Ryu Hayabusa is back, and he hasn’t slacked on any of his ninja-skills since we last saw him 2 years ago in Ninja Gaiden Sigma 2. One notable feature of the Ninja Gaiden franchise was the steep learning curve and unforgivable difficulty that drew a line between the serious hardcore fans and those looking to just have some fun. However, in this demo of Ryu’s third installment, I became somewhat impressed at my ability to take off multiple heads with grace and ease, thus indicating to me that Ryu has definitely changed.
Let me just point out I consider myself to be on the side of the fence that is looking for a good time rather than spending the time to master the blade of buttons. So naturally, I became somewhat leery when I stepped up to the controller to don the guise of Ryu once again, all the while remember the scarring left from Sigma 2. However, I managed to easily handle the crowd control and executed moves that were much easier to perform. Although, was “easier” the problem? I wasn’t able to verify the difficulty setting, but as I played, I watched Ryu become a master ninja as he spilled gallons of blood in each setting. Aside from that fact, I won’t lie and tell you that I didn’t have a blast.
Unlike the last Ninja Gaiden with the precise button sequences, I think this controller mechanic was much more forgiving, allowing me to input some sloppy commands and still result in some glorious execution of another gun-totting evildoer. One special attack move allows you to charge up your arm, and then unleash a hell-fury that gouges all the foes on the screen. However, once you activate that special move, the camera zooms in a bit too close to the action, and the screen gets doused with an overkill of blood-red effects, removing any chance for you to make out what is happening on the screen.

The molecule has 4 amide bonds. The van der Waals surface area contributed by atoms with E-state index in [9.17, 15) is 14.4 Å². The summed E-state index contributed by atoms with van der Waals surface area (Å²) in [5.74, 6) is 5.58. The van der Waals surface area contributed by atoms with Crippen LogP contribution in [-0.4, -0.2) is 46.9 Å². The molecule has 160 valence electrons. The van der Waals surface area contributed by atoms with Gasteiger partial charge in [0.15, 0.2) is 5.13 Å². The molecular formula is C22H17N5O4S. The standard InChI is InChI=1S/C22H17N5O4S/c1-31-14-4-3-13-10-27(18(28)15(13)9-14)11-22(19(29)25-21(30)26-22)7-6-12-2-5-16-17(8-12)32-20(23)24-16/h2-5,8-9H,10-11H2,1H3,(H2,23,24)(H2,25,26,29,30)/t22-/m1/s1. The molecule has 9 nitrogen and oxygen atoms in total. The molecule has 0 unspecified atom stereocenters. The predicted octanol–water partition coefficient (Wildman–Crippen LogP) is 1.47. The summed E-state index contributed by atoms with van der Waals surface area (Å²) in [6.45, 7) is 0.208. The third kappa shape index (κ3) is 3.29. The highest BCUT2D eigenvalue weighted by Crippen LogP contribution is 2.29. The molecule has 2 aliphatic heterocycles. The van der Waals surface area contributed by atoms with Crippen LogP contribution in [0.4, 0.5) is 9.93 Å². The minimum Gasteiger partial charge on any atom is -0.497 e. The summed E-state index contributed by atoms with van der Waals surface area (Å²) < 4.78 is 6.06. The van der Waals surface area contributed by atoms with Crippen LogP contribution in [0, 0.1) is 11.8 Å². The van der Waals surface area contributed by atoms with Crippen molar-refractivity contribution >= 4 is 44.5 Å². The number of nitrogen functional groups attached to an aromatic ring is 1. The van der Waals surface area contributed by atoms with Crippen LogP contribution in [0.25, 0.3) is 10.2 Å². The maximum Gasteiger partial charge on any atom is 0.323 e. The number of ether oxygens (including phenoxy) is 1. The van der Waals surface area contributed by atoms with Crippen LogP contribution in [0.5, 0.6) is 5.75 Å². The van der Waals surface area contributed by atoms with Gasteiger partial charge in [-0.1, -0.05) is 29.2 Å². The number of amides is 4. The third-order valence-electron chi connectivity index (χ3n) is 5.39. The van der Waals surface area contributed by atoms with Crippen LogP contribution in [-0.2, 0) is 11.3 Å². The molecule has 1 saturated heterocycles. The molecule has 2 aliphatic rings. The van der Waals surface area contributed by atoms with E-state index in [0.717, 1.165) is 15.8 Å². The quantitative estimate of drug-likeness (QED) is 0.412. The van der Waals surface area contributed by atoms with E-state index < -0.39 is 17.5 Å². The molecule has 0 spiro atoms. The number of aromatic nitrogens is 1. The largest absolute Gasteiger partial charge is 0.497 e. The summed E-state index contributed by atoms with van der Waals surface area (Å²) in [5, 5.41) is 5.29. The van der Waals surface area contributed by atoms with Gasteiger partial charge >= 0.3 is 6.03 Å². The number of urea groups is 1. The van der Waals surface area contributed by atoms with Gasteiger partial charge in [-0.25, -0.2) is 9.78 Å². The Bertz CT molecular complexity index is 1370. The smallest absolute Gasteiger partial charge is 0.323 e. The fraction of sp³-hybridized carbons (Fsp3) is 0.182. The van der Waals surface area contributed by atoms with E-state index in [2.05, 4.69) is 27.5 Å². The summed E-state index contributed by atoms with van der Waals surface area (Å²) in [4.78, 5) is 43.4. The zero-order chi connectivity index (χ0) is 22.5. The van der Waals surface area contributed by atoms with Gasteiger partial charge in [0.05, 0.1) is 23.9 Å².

As with the previous iterations of Ninja Gaiden, the graphics maintained that crisp sharpness that Team NINJA has been known to deliver. Although I enjoyed the smooth frame rate, I didn’t notice any changes in the design either, which isn’t exactly a good or bad thing. Maybe a part of me was hoping for a little more kick towards a grittier, realistic look. Regardless of my expectations, it still shines with vibrant colors and doesn’t slack in detail.
At the end of the demo, I was put up against some sort of giant mechanized spider. Shamefully, I was bested by the arachnid machine and my button mashing mastery wasn’t enough to save me.
Overall, I believe that Ninja Gaiden 3 is looking to win back some fans with the relaxed difficulty and the same iconic gameplay felt from the previous installments. Perhaps they will even include a hardcore mode for those looking to earn their place as a warrior from the old traditional method: blistered fingers and tears.
We’ll keep you updated throughout the year once we learn more of what Team NINJA has in store for Ninja Gaiden 3.